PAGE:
This phenomenon is called advocacy.
When customers are confronted with two offers for the same product at the same price, loyalty becomes the decisive point. Moreover, even if your price is not the lowest on the market, the customer will most probably buy from the retailer they already know. They may be willing to make a small personal sacrifice in order to feel safe and be sure that they will get exactly what they want.
Shoppers also react to benefits offered to loyal customers, like free delivery or discount for the next purchase. This means that retailers who master loyalty and win their customers’ preference may generate higher margins on sales.
Numerous studies report that keeping a current customer costs five times lessthan acquiring a new one. In fact, the digital market in many countries has become so saturated that advertising costs grew to the level where acquisition of new customers costs more than the revenue they bring to the company. One-off transactions have become unprofitable.
Therefore, the only way to make profit for the retailer is to monetize customers numerous times throughout their entire lifecycle. The most prominent researcher of loyalty in economy – Frederick F. Reichheld – claims even that “an increase in customer retention rates of 5 percent increase profits by 25 percent to 95 percent”.
Loyalty in a retailer’s marketing strategy
Communication to current customers enjoys better KPIs than to new customers, including open rate, CTR or conversion rate. Ultimately it also brings greater ROI. Does it mean that retailers should shift all marketing resources onto their current customers?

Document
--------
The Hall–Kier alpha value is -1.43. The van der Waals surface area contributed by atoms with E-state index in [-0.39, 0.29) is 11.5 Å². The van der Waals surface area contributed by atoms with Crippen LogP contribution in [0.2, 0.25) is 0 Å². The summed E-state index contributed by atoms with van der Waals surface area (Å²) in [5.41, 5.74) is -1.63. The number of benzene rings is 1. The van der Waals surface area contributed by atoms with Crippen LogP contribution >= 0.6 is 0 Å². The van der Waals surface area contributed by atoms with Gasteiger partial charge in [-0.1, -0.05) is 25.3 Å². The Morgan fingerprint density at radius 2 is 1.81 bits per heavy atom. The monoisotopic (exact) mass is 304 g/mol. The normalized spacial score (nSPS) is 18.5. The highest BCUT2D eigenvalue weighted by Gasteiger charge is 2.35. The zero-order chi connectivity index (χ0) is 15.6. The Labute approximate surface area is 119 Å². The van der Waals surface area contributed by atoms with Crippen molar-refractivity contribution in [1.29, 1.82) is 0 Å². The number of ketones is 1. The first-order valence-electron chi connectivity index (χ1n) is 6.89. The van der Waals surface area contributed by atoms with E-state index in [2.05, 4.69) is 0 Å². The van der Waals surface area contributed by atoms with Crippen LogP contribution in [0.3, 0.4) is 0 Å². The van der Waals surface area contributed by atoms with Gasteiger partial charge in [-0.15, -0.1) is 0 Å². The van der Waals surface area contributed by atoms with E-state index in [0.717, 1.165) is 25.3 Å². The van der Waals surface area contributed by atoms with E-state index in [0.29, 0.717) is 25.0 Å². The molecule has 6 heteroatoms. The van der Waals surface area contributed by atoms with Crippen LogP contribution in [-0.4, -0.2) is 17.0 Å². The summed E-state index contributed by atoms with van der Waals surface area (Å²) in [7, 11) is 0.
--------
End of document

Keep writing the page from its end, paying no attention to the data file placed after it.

Let’s go back to the definition of loyalty. It was said earlier that the scope of loyalty begins with the first purchase and lasts over all following transactions throughout the customer lifecycle. However, without adding new customers to the pool, even if the best loyalty program is in place, the customer base will eventually run low and retailer’s ability to generate profit will decline.
As a retailer, you need to have a balanced marketing strategy that acknowledges customer acquisition and retention:
- Customer acquisition will include the new visitors of a retailer’s webpage. Marketing in this segment focuses on increasing brand awareness. The main goal of acquisition is growth of the customer base.
- Customer retention focuses on returning visitors, making sure the customers maintains their relationship with the company. Customer retention allows to increase the retailer’s profitability.
There’s no loyalty without relevancy
Loyalty does not mean that customers automatically make every purchase in the same store. It does, however, give the retailer a chance to be considered or even preferred by the customer.
Retailers need to be relevant to their target consumers, especially the loyal ones. Loyalty is a constant reminder to sustain a long-lasting relationship.